Table of Contents
- The Top 3 Gardens in Japan
- Gardens of Kyoto
- Gardens of Hiroshima
- Gardens of Tokyo
- Japanese Gardens … in conclusion
The Top 3 Gardens in Japan
If you’ve been to Japan, or even if you’ve just started a bit of research for your trip you’ve probably come across the Japanese fascination with the top 3 lists. The top 3 castles, the top 3 natural views, the top 3 sake towns and of course the top 3 famous gardens in Japan.
When the Japanese scholar, Gaho Hayashi, wrote of the top 3 scenic views in Japan in the 17th century he probably didn’t see the ‘list of three’ catching on the way it has. Many writers and commentators have put forward their own top 3 in Japan lists over the years and as a result, many of the inclusions are quite vigorously contested. It’s worth noting that the top three lists aren’t sequential, and there’s no universal grading or ranking process. While this has left several variations to some of the lists, the top Japanese gardens list does have almost universal agreement. So the first three locations I would add to a garden lovers trip to Japan would be:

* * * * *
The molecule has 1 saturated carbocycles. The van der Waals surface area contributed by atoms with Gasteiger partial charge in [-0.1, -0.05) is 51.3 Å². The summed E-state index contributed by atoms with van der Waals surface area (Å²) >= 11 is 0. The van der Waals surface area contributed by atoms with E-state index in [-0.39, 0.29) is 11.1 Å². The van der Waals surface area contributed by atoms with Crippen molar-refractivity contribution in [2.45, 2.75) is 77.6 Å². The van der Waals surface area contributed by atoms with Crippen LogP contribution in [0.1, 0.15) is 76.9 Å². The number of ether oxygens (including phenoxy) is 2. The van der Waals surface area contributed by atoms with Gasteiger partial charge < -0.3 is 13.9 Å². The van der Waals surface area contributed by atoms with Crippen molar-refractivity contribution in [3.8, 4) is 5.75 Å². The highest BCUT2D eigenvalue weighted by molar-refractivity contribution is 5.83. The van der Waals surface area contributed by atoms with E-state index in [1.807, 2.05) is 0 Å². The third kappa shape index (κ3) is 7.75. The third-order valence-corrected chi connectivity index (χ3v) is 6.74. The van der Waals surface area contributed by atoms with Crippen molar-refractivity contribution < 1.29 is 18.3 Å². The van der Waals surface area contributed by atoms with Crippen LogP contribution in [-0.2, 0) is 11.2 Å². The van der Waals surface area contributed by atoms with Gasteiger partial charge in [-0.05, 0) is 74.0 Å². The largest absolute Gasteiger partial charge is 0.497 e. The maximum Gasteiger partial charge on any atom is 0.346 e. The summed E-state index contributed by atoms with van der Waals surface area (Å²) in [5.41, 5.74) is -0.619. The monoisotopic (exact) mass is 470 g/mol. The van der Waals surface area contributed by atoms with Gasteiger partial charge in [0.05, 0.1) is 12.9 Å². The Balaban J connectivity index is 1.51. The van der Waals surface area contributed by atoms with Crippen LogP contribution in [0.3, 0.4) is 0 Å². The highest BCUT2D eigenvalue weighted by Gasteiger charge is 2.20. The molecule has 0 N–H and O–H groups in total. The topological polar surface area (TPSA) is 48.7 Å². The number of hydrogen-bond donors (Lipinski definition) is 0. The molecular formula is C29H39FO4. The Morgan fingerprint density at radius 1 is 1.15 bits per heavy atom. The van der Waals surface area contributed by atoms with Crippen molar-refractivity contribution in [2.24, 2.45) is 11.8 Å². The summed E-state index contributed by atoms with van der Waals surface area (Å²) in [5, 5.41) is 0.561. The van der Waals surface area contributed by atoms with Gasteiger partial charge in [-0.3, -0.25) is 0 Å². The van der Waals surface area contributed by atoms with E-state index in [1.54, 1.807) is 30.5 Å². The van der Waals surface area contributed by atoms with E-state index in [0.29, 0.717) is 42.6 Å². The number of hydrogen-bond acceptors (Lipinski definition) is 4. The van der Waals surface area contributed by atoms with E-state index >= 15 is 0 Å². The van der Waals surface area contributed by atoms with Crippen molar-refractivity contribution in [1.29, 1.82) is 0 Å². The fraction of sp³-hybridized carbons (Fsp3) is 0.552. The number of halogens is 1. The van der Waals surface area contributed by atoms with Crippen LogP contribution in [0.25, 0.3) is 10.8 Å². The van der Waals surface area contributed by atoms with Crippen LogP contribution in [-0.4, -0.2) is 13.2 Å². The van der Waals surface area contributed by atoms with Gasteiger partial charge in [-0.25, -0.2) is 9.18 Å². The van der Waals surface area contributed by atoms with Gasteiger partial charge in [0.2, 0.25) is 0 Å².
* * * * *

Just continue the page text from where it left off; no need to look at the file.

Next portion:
1. Kenrokuen in Kanazawa
Dating back to feudal times this garden was maintained for the lords of the Maeda clan. Set on 11.4 hectares it’s an impressive size and showcases many of the features that define Japanese garden design. Kenrokuen means having 6 attributes and those are the 6 design elements sought after in a Japanese-style garden. They are space, tranquillity, history, intrigue, the flow of water and great views.
It’s a long day trip but you can get to Kanazawa from Kyoto in just over 2 hours. Read more about Kenrokuen and other things to do in Kanazawa in this post.
2. Korakuen in Okayama